Issue 28, Winter/Spring 2016
Imagine, in the not-too-distant future, a routine visit to your doctor’s office. As usual, samples of blood or urine are taken for testing. Then, a bit later, you get the news: Special “biomarkers” in those samples suggest you are at especially high risk of developing a specific type of cancer.
Appropriate preventive methods are then ordered – lifestyle change, chemopreventive drugs, other interventions. And the cancer – which could have threatened your life – has been stopped before it began.
Sound like science fiction? It could soon be science fact, once a bold, collaborative project dubbed the Pre-cancer Genome Atlas gets underway.
Dr. Avi Spira directs the BU-BMC Cancer Center at Boston University and is a leading light behind the project. He envisages a global collaboration of scientists combing through millions of “data points” focused on processes that push healthy cells to become cancerous ones.
“The idea behind the Pre-cancer Genome Atlas is to identify those genomic, cellular and molecular changes that characterize pre-cancer as an evolving cancer,” he explained. “Because if we intercept the disease earlier in the process – in the pre-disease state – we’ll have much more success in preventing disease from happening, maybe even reverse the disease process once it’s begun.”
This would represent a paradigm shift in cancer care, Spira believes.
“We want to eradicate cancer, that’s the goal here: Eradicate it, because it never happened.”
According to Spira, recent innovations in medical research technology have paved the way for a project such as the Atlas.
“First are the advances in next-generation gene-sequencing technology,” he said.
In years past, cataloguing the intricacies of DNA and RNA molecules – the cell’s “blueprint” components – was an arduous, expensive process. However, in the past decade, there’s been an explosion in less costly and rapid sequencing technologies that are now in common use at most major research centers.
Alongside that has come a revolution in computational science, “that’s allowed us to make sense of the data and identify genomic changes that characterize pre-malignant states,” Spira said.
There have also been new insights at the molecular level into how the body’s immune system either fights off cancer – or is compromised and weakened.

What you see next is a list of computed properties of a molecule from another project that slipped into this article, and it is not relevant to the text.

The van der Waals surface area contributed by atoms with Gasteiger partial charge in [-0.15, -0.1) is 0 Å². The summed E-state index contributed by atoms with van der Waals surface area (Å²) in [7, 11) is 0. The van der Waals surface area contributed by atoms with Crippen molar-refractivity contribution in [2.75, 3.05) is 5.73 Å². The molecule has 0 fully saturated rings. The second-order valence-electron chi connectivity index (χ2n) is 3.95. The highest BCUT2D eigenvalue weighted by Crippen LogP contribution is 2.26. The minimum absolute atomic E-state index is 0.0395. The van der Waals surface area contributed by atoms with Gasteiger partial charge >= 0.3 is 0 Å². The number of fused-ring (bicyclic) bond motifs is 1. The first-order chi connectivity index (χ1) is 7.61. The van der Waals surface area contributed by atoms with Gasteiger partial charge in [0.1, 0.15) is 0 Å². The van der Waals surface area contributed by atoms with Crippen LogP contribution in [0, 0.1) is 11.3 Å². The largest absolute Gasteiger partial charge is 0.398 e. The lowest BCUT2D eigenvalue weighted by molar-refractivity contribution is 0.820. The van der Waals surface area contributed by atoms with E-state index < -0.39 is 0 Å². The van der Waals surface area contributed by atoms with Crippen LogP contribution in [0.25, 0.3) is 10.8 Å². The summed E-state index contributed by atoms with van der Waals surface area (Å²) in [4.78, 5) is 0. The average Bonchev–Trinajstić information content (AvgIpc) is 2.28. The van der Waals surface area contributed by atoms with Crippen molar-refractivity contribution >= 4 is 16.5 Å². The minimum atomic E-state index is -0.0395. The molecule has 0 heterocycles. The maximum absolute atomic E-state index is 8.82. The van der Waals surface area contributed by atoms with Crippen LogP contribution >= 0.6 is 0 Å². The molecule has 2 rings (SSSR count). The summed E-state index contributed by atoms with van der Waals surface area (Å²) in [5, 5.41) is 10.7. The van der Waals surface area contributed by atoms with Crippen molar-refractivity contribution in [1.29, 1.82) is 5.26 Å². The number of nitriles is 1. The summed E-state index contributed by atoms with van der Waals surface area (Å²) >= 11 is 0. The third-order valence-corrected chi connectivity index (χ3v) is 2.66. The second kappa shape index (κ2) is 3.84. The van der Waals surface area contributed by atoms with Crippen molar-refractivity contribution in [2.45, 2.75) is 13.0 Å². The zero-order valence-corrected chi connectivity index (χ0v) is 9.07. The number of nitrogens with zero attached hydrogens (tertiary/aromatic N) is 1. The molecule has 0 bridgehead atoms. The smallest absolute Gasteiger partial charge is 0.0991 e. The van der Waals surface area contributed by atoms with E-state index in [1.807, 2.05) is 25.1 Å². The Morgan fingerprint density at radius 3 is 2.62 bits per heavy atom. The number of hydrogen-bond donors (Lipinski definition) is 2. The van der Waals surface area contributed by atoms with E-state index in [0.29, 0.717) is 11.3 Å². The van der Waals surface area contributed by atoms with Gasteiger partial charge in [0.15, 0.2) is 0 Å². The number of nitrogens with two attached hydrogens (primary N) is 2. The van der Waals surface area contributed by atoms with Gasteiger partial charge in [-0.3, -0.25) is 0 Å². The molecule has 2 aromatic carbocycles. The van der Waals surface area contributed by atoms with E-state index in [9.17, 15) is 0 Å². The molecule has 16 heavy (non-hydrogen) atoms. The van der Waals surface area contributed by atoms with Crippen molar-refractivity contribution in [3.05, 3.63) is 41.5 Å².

That’s important, Spira explained, because every human being’s immune system is naturally fighting off “pre-cancers” all the time.
“The real challenge is that we don’t know which of these pre-cancers is going to go on to become a full-blown lethal cancer,” he said. “If we could find those that are and intercept them early, we’d be much more effective in preventing the disease.”
The first of these “premalignancy” tests are, in fact, already here. For example, Cologuard, which looks for genomic “biomarkers” of either pre-cancerous or cancerous colon lesions in stool, was approved by the U.S. Food and Drug Administration in 2014.
Cologuard’s effectiveness relies on spotting “some of the mutations in genes that characterize an early colorectal cancer,” Spira explained.
People who test positive from the screen are recommended to undergo colonoscopy.
Spira, a lung cancer specialist, also pointed to a test he helped develop called Percepta. The test analyzes key genomic alterations in bronchial airway cells to gauge a patient’s risk for the number one cancer killer.
Tests focused on mutations in BRCA genes – long tied to breast and ovarian cancers – are also examples of “premalignancy” screens that help guide decisions on cancer prevention.
“Now we have modalities available for screening colorectal, lung, breast and several other malignancies, and that’s allowed us to potentially identify the pre-malignant lesions before they become cancer,” Spira said. “But we still struggle to identify which of these precancerous lesions is destined to become an invasive and lethal cancer”
A handful of tests is a good beginning of course. But high-powered data mining – conducted in a collaborative, multi-disciplinary way – could usher in many new insights into premalignancy.
The Pre-cancer Genome Atlas represents just that sort of concerted approach to this new field, Spira said.
“The idea is to create a sort of ‘Manhattan Project,’ if you will – a biomedical research community consortium where we collect these premalignant samples when we can and study them thoroughly, comprehensively, with the latest and greatest molecular tools,” he explained.
“Through our computational biology, we may then understand the sequence of events that lead to cancer and – potentially – have a better way of identifying who is truly incubating a cancer that’s likely to kill them,” Spira said.
How long would it take to complete the Pre-cancer Genome Atlas? Once it got up and running, perhaps 5 to 10 years, but it is difficult to predict, Spira said.
An article outlining the promise of the approach, published early in 2016 in the journal Cancer Prevention Research, has already generated great interest. “That paper was a call to arms,” Spira said.
“Will it ever get to that ‘Manhattan Project’ that I am envisaging?” Spira said. “I hope so – we’re not there yet, but that would be the goal.”
The final goal is routinely stopping cancer before it starts.
“An ounce of prevention is worth a pound of cure,” he said. “If you can get in early, you can have a much bigger impact on the disease process.”